What does it mean to be a child of God?
Bringing a spiritual perspective to daily life
Have you ever sensed that you came from God? Everyone is a child of God. You can rely on it to be so every morning, every day, every night.
But what does it really mean to be a child of God? I have, for instance, heard people refer to everyone's being God's child in a way that is almost discouraging. In a way that suggests we have to be content - no matter how imperfect our present lot in life, no matter how unhappy and unsatisfying - because we are, after all, the child of God.
Such a conclusion might sometimes offer solace. But sometimes it also assumes that God is unwilling or unable to improve our lives. That's not what I understand it to mean to be children of the Supreme Being! The fact that we're God's should encourage an expectation of continual change for the better.
This verse in the Bible describes total, spiritual well-being: "The king's daughter is all glorious within" (Ps. 45:13). You could just as easily say, "The king's son." We are each "all-glorious within," if we are truly the sons and daughters of "the king." We are the creation of the divine Spirit. The creator being perfect, we are the perfect outcome. God got every detail of who we are precisely right.
But can anyone prove this to be more than just theory? That was what Jesus did. Looking at the many healings of sickness and sin recorded in the Gospels, the founder of Christian Science detected in Jesus an understanding that each individual was, is, purely spiritual - was God's creation. Mary Baker Eddy saw that Jesus recognized a spiritual perfection in people - even in those individuals where various imperfections appeared to be the most glaring. And she saw that his perception brought about physical and moral recovery.
We can still find the restorative power of spiritual recognition in modern times. The perfection is still here! "Science and Health with Key to the Scriptures," published by Mrs. Eddy in 1875, states at one point that "the spiritual man's consciousness and individuality are reflections of God." That "they are the emanations of Him who is Life, Truth, and Love" (pg. 336).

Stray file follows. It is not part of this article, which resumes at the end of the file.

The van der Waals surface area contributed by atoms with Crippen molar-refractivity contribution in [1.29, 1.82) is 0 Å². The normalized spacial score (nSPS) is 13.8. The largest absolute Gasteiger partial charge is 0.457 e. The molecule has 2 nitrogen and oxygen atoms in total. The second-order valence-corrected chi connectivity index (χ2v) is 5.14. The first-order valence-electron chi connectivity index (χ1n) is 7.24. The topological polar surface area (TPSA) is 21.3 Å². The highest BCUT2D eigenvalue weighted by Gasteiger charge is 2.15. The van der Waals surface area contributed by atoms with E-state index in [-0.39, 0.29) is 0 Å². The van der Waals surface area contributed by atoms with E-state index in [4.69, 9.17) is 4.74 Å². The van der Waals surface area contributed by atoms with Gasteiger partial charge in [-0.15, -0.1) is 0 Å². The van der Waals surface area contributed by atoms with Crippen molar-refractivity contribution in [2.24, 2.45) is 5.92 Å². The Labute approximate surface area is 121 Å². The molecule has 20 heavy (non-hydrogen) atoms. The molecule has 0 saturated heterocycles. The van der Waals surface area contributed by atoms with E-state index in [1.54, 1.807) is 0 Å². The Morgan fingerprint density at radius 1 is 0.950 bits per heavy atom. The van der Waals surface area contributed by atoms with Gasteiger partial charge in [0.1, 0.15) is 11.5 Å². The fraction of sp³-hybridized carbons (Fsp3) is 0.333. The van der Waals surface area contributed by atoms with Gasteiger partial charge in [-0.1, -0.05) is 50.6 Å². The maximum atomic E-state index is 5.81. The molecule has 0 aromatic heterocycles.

Understanding that my identity is Godlike, and that I was made to be the "emanation" of "Life, Truth, and Love" - of God - has helped me. This understanding has benefited me physically, resulting, for example, in increasing freedom from aches and pains that I previously saw as inevitable. It has also brought me better overall health, as well as the cure of disease, when that was needed.
More important, I feel, this understanding has opened my eyes to the advantage of healing inappropriate attitudes that I used to routinely hold. Now I easily see they are unsound.
For instance, I used to detest politicians who held views contrary to my own. It was as I began to see that I, and everybody else, had from God a perfect, spiritual nature, to be discerned in the present moment, that I have learned that hatred of another person is never beneficial. That it always involves a false, incorrect view of someone. I've learned that we are all in truth children of divine Love.
On this new basis of identification, I have discovered that I can relinquish the tendency to be hateful, and instead can love each individual with whom I come into contact - all politicians included! I don't have to love what isn't good. But I do want to see each individual as a child of God. Moreover, I find that I can pray that an idea or policy will not endure if it is wrong, because it can have no support from God.
Consistently taking this approach has freed me from the bitterness that I found is tied to a cynical political outlook. This spiritual approach has also led me to consider the timeliness and benefits of policies I was previously convinced were wrong. I've come to respect the integrity and vision of many politicians whom I formerly detested.
These life-improvements characterize the proof of what it can mean to each of us that we all are indeed the children of God.
(c) Copyright 2000. The Christian Science Publishing Society